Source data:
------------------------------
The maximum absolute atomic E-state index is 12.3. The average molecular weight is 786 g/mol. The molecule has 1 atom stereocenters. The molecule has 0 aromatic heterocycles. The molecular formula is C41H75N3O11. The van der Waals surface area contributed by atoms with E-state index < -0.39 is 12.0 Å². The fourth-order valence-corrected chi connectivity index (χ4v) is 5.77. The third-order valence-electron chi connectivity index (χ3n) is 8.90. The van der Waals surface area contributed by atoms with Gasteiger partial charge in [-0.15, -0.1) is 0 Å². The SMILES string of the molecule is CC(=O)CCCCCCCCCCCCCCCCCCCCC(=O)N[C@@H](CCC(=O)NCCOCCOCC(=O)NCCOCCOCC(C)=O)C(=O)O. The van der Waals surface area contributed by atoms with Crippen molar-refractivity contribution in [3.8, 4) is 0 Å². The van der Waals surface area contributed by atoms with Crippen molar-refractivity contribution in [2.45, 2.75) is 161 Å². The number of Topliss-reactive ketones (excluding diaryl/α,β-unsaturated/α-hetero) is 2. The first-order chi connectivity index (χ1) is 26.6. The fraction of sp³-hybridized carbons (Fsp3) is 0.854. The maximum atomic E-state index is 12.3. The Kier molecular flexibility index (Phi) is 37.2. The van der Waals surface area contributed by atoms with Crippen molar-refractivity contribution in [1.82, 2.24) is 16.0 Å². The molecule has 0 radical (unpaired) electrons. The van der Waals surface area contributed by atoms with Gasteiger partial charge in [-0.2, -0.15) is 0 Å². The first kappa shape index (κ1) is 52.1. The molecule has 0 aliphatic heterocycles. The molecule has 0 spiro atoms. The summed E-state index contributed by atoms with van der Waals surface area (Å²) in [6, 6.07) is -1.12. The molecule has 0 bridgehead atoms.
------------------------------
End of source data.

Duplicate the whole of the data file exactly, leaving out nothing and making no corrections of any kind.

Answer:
The maximum absolute atomic E-state index is 12.3. The average molecular weight is 786 g/mol. The molecule has 1 atom stereocenters. The molecule has 0 aromatic heterocycles. The molecular formula is C41H75N3O11. The van der Waals surface area contributed by atoms with E-state index < -0.39 is 12.0 Å². The fourth-order valence-corrected chi connectivity index (χ4v) is 5.77. The third-order valence-electron chi connectivity index (χ3n) is 8.90. The van der Waals surface area contributed by atoms with Gasteiger partial charge in [-0.15, -0.1) is 0 Å². The SMILES string of the molecule is CC(=O)CCCCCCCCCCCCCCCCCCCCC(=O)N[C@@H](CCC(=O)NCCOCCOCC(=O)NCCOCCOCC(C)=O)C(=O)O. The van der Waals surface area contributed by atoms with Crippen molar-refractivity contribution in [3.8, 4) is 0 Å². The van der Waals surface area contributed by atoms with Crippen molar-refractivity contribution in [2.45, 2.75) is 161 Å². The number of Topliss-reactive ketones (excluding diaryl/α,β-unsaturated/α-hetero) is 2. The first-order chi connectivity index (χ1) is 26.6. The fraction of sp³-hybridized carbons (Fsp3) is 0.854. The maximum atomic E-state index is 12.3. The Kier molecular flexibility index (Phi) is 37.2. The van der Waals surface area contributed by atoms with Crippen molar-refractivity contribution in [1.82, 2.24) is 16.0 Å². The molecule has 0 radical (unpaired) electrons. The van der Waals surface area contributed by atoms with Gasteiger partial charge in [-0.2, -0.15) is 0 Å². The first kappa shape index (κ1) is 52.1. The molecule has 0 aliphatic heterocycles. The molecule has 0 spiro atoms. The summed E-state index contributed by atoms with van der Waals surface area (Å²) in [6, 6.07) is -1.12. The molecule has 0 bridgehead atoms.